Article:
Massive Mechanical Pencil Lead Review

Massive Mechanical Pencil Lead Review

This post seems to be the antithesis to what I preach all day: “The only good pencil is a wooden pencil!  Wooden pencils for life!”  Even though 95 percent of my pencil usage is in the form of wood cased pencils, there is still room for a good mechanical.  I actually have quite a few mechanical pencils and enjoy using them from time to time.  For testing purposes I am using a Tombow MONO graph 0.5mm mechanical pencil and writing on standard printer paper.

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Pentel AIN Stein ($3.30 for 40 pcs.)

The Pentel Ain STEIN lead was nice and smooth and had a moderate darkness.  Point retention with this lead was moderate.  The case it comes in is nice and sleek and the lid stays attached.  You twist it to expose a hole where you can get the lead out.  STEIN stands for “Strongest Technology by Enhanced SiO2 Integrated Network” (whatever that means).  It has an “enhanced reinforced silica core” which claims to make it smooth, strong, and smudge free.  Lefties rejoice!

 

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Uni Kuru Toga ($3.30 for 20 pcs.)

The Uni Kuru Toga lead was smooth with a moderate darkness and point retention was a bit better than average.  I believe it probably has to do with its special formulation.  The Kuru Toga lead has a “soft outer layer around a hard inner core” and they claim that one can easily shape the lead into a point.  It comes in a round, cylindrical case with a removable lid.  While it is round, there is a small nub on the lid that makes it so it doesn’t roll off of a table or desk.    This is important to note since the Kuru Toga mechanical pencils do just that.  The pencil rotates the lead ever so slightly each time you lift the point off the paper.  If you don’t have a Kuru Toga pencil, you should buy one!

 

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Pilot Neox ($3.55 for 40 pcs.)

The Pilot Neox lead is nice and smooth ad a bit darker than most other HB lead grades I have tried out.  When writing with this lead, it glides across the paper effortlessly.  Point retention is on the low average side.  Pilot claims this lead contains “high quality graphite with few impurities, and the bond between the carbon atoms is strong than ever.”  Pilot makes some bold claims here stating that their lead uses lubricating properties of graphite crystal to ensure a smooth writing experience.  The canister has a sliding mechanism up to that opens to allow you to pour out the lead.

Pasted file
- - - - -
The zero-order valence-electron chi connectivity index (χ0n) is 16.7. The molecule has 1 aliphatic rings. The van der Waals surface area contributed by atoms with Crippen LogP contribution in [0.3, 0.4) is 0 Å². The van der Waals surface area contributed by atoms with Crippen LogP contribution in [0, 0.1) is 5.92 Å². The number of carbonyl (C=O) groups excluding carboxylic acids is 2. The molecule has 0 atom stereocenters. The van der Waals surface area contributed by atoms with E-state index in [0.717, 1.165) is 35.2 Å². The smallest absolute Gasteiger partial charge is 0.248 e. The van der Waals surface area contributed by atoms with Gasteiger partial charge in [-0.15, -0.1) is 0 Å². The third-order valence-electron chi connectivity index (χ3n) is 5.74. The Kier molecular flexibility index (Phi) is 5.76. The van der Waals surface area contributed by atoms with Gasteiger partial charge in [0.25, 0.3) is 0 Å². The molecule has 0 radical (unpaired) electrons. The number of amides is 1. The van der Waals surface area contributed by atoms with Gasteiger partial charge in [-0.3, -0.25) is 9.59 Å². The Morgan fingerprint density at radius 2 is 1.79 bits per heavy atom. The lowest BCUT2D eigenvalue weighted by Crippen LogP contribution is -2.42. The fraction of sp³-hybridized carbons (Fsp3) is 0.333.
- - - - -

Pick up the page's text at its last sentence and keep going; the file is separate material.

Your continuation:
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Uni NanoDia ($3.30 for 40 pcs.)

The Uni NanoDia Low-Wear lead glides easily over the paper as you write and feels very strong and durable.  Point retention is very strong considering it is so smooth.  The Uni NanoDia Low-Wear Pencil Leads are infused with nano-diamond pieces to create an unusually strong and high-quality lead.  The canister has a sliding mechanism in its lid that allows you to dump lead out.  I really like the overall design of this container.

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Zebra DelGuard ($3.25 for 40 pcs.)

The Zebra DelGuard is moderately dark, but felt kind of scratchy which was disappointing as I usually enjoy Zebra’s products. Point retention was average.  The case features a clever mechanism that opens a trap door and pushes out leads automatically when you use the slider on the side of the case.

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The Pentel Ain STEIN Hard and Soft ($3.30 for 40 pcs.)

I was really excited to see if there was much discernible difference between the soft and hard versions of the Ain STEIN leads.  Much to my delight, there was.  The soft is a dream to write with as it slides right across the paper and legitimately feels like you are writing with a stick of butter (ok, maybe not that soft).  What was interesting was that it seemed lighter than the regular Ain STEIN and hard versions.  Perhaps this had to do with how it was laid down on the paper.  On the other hand the hard version was semi-scratchy as to be expected, but was slightly darker.  Obviously the point retention on the soft was poor and the hard was excellent.

 

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Rotring TIKKY ($3.00 for 12 pcs.)

 

The Rotring TIKKY lead was beyond disappointing.  It was very soft and point retention was awful.  What made me ever more frustrated was that you only got TWELVE leads for $3.00!  Also, the opening mechanism up to was really hard to fiddle with.  The canister is an ugly brown.  Avoid this at all costs.

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Tombow MONO Graph ($3.25 for 40 pcs.)

The Tombow MONO Graph leads are one of my favorites on this list.  They have a hard feeling to them when you write and the lead is nice and strong.  Point retention is slightly better than average.  These high-quality leads offer smooth writing, crisp lines, and great break resistance. The case features an innovative cap design: sliding it one way allows a single lead to come out a time, and sliding it the other way allows several leads to come out at a time.

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Hi-Uni Hi-Density GRCT ($4.95 for 40 pcs.)

I really couldn’t find much in the way of a description for the GRCT leads, but I did wander across this great vintage commercial for them:

The Hi-Uni GRCT had the most “pencily” feel out of all the lead I tried.  It was also the truest to an HB.  Point retention was right in the middle.  The case has a sliding mechanism on top that allows you to dump the lead out.

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Tombow MONO WX ($3.30 for 40 pcs.)

The Tombow Mono-WX lead was nice and smooth and laid down a medium line.  Its point retention was better than average which was surprising considering how smooth it wrote.  Also, it felt very strong for a smoother lead which was nice.  The top of the unique dispenser opens to the right to dispense a single piece of lead at a time, or can be pushed to the left to extract multiple lead pieces at a time.

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Lamy ($4.30 for 12 pcs.)